Child labour has emerged as an increasingly important issue, reflecting heightened sensitivity to problems at all levels. The Constitution of India and successive governments have targeted its elimination and promoted universalisation of education.
EVERY YEAR in June, the world community celebrates Anti-Child Labour Day. And in increasing combination, various specialised agencies and non-government organisations (NGOs) have in recent years placed child labour, especially its worst forms, high among their concerns. They also have begun to achieve some discernible progress.
But not nearly enough. According to the International Labour Organisation’s (ILO) latest – though imperfect global estimate, approximately 246 million children between the age of five and 15 are engaged in “child labour”. The ILO further guesses that seven in 10 of them are in agriculture, followed by service businesses (22 per cent) and industry (nine per cent). Asia-Pacific claims the greatest share of child workers (122 million), then sub-Saharan Africa (49 million).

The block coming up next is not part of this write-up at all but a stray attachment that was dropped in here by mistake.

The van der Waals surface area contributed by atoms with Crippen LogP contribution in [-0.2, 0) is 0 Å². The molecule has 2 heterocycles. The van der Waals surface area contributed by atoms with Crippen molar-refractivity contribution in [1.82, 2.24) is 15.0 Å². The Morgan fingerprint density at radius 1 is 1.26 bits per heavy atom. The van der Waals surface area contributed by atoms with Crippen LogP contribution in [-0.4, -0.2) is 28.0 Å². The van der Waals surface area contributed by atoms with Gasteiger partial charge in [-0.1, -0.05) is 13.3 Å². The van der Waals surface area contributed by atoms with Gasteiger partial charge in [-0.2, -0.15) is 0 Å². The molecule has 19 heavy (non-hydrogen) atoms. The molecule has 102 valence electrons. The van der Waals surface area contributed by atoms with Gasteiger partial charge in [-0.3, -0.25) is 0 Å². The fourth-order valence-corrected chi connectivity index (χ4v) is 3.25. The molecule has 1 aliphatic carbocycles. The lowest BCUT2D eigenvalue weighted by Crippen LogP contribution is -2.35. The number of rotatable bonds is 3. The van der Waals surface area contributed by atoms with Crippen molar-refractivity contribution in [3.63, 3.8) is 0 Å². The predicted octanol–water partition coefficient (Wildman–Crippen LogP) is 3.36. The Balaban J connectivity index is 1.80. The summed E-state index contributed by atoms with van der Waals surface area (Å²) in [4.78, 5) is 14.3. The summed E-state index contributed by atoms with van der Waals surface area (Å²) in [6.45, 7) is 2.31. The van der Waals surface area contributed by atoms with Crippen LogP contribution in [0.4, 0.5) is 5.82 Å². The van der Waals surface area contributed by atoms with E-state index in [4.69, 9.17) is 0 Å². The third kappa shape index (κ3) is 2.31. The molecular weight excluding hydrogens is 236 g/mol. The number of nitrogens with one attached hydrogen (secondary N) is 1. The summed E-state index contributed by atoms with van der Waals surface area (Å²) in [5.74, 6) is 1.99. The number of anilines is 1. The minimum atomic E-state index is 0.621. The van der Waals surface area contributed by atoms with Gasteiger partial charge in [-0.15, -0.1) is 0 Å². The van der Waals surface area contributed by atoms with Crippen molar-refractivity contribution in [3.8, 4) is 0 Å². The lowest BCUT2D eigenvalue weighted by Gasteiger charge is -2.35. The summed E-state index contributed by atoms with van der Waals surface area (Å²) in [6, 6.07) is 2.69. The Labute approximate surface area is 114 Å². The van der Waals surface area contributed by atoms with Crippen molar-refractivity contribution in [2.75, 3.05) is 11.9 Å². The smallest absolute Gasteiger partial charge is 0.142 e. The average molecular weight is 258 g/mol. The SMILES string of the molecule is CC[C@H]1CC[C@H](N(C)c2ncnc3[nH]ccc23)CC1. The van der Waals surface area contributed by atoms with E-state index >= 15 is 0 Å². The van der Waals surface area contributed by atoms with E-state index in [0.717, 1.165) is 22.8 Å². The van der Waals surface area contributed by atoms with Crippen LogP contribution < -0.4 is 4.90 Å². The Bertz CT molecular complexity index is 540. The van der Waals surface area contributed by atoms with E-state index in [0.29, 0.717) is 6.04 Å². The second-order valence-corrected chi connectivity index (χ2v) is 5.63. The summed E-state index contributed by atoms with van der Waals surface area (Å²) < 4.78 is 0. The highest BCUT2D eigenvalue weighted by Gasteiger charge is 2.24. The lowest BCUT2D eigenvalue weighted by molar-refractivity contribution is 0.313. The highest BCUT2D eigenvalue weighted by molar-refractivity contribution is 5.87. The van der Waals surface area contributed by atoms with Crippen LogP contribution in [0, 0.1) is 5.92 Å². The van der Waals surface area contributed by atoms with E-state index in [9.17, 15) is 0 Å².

In India, the government itself in its most recent account estimates that 12.6 million children under the age of 14 are at work in various occupations including hazardous occupations. NGO estimates put the number of children employed in domestic work and roadside eateries alone at two million. Centre of Concern for Child Labour, a Delhi based NGO estimated that there are nearly 70 million school-age going children in India who are out of schools. So the total number of working children in India is much higher than the government estimates.
Child workers are engaged primarily in agriculture and allied activities in rural areas and in a variety of industries and informal sector activities in the urban areas. The most exploitative form of chid labour includes child prostitution and forced and bonded labour, which is found in some parts of the country. The situation of girl child labourers in the country